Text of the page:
Depression Life Mental Wellness

Why I Broke Up with my Therapist for a New One


After going through silent turmoil for months on end, when I finally women’d up and started seeing a therapist I didn’t quite understand what all the hype was about. Sure, I thought the doctor I was seeing was giving me okay advice but I didn’t think I was getting what I should have been getting from our time together. However I continued going for nearly four months, once a week, until finally one week I didn’t go. And that missed week became a missed month, and that missed month become a missed summer. And I was back in my bleak, black hole with no hope in sight.

At first I thought I didn’t like the whole experience because I was already iffy about seeing a therapist, but it wasn’t until I started seeing my current counselor that I realized the initial doctor and myself just didn’t hit it off. And folks, that can happen. Now that I’m seeing someone that meets all of my requirements (which I didn’t know I had until after doc. #1), I’m a huge advocate for therapy/counseling.

Therapy helps you learn techniques that essentially aid in making things easier for daily struggles, i.e. coping mechanisms. My first therapist was very much like the one’s you see on TV – she listened, took notes, asked questions about my feelings every now and again and made sure I wasn’t going to run into traffic if I was feeling blue. While I appreciated the vent sessions, and a few connections for how my past effects how I handle things in the present, I always left with no real resolution to my depression. There was never an action item or homework, I just left to fester in my sadness. So I stopped going and called the whole therapy experiment a bust.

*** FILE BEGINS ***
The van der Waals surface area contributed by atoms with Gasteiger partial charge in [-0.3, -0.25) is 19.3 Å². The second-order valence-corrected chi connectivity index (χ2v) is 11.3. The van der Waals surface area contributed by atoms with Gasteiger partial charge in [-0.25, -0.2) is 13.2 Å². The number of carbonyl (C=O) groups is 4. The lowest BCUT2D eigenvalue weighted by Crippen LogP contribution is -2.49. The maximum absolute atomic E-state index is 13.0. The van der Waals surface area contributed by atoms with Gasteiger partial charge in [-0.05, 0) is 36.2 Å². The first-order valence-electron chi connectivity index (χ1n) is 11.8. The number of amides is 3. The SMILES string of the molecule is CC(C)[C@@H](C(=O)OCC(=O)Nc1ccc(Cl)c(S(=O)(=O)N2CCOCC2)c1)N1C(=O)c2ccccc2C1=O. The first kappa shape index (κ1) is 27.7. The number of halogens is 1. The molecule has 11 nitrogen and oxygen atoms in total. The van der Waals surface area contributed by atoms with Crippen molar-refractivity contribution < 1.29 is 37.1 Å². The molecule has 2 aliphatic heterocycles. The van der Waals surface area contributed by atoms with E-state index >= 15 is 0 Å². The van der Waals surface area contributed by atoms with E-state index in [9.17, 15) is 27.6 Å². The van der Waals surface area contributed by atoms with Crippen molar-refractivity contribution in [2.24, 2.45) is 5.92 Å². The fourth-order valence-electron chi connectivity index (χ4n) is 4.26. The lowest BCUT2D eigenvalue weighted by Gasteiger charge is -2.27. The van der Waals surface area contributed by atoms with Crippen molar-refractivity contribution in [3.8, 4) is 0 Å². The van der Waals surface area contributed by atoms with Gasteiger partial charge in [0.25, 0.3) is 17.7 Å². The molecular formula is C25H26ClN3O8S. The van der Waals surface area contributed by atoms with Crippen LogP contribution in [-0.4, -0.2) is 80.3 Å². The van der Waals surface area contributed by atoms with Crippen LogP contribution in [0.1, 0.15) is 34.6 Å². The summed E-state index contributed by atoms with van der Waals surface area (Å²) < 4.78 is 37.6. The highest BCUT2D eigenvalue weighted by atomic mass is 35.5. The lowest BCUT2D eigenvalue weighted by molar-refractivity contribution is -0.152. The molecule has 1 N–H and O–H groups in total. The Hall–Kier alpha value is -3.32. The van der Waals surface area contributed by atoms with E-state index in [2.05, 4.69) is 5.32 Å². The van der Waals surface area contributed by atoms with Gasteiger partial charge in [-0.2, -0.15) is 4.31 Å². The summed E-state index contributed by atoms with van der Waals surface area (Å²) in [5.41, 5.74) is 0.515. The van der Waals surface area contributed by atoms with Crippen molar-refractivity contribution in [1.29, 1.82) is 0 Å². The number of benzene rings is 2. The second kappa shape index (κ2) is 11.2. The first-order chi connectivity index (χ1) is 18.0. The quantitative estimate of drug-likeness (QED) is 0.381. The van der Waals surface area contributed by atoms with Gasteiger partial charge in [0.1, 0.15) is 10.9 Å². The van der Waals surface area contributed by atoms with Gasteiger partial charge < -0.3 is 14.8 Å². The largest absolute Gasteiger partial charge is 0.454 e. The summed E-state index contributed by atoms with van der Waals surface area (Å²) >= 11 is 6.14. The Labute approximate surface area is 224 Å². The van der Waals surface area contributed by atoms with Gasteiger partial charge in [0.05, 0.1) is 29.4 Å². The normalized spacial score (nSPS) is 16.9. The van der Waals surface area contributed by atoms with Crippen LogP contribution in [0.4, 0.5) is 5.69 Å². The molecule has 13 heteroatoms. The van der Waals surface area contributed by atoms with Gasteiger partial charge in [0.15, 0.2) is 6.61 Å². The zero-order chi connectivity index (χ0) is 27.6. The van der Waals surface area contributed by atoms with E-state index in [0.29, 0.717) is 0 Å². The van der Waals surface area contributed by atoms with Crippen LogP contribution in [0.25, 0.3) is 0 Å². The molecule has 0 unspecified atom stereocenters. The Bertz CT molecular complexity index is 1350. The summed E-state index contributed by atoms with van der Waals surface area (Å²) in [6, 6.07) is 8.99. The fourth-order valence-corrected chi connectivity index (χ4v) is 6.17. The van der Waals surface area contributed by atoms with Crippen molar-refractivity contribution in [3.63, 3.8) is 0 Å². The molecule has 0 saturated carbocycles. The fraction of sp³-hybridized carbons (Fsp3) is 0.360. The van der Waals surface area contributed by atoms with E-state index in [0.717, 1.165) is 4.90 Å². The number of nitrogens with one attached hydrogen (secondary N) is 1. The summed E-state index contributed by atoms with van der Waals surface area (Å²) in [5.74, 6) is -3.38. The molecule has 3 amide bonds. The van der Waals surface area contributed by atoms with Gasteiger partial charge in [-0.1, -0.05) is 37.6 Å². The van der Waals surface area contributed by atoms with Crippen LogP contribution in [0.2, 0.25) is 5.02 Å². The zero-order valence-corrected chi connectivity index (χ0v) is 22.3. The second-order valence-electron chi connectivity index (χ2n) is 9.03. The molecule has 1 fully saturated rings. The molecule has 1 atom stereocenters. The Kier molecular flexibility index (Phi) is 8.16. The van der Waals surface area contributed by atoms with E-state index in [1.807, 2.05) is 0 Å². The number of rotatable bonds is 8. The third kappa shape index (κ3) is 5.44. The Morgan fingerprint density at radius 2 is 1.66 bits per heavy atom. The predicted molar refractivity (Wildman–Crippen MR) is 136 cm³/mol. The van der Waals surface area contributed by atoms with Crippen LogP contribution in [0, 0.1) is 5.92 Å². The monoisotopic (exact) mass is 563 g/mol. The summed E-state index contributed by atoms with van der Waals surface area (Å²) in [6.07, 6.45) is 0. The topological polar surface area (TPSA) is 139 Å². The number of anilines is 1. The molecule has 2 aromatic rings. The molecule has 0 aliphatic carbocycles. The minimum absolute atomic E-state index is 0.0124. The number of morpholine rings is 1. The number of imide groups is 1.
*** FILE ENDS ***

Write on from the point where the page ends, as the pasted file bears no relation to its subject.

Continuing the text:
Enter a very difficult and crappy summer. I started having panic attacks and the inner turmoil started to have physical effects (stomach ulcers, psoriasis flare ups and insomnia). I knew I had to start seeing someone again but also knew it couldn’t be the doctor I’d been seeing. So I called her up and asked for a reference. Thankfully she didn’t take offense to the fact that I didn’t want to continue my therapy with her and gave me the contact information for someone she thought I’d “gel” with.

Leaving my first session with the new counselor, I knew that this was how a good therapy session was supposed to feel like. I had felt hope for the first time in a really long time, and I left feeling less broken than when I we started or session. It was promising and instantly I became a champion for therapy.

My hope for anyone reading this post wondering if therapy is for you is this – it’s for everyone, especially someone who is struggling. I think it’s critical to have unbiased ears available to listen and even more important to realize when you’ve got the wrong person listening. Don’t be afraid to find a new therapist if your current one is just not delivering the goods. It’s your wellness that’s important, so in this instance there aren’t any hurt feelings. Lastly, just because you didn’t jive with one therapist doesn’t mean you won’t with another. Don’t let one negative experience soil it for your recovery. There are so many willing and able doctors, with different paths of life, available to help you if you are willing to give them a chance. Sometimes you just have to do a little research, but don’t let that research deter you. At the end of the day, your mental health is what’s important so make it a priority, the ultimate priority.


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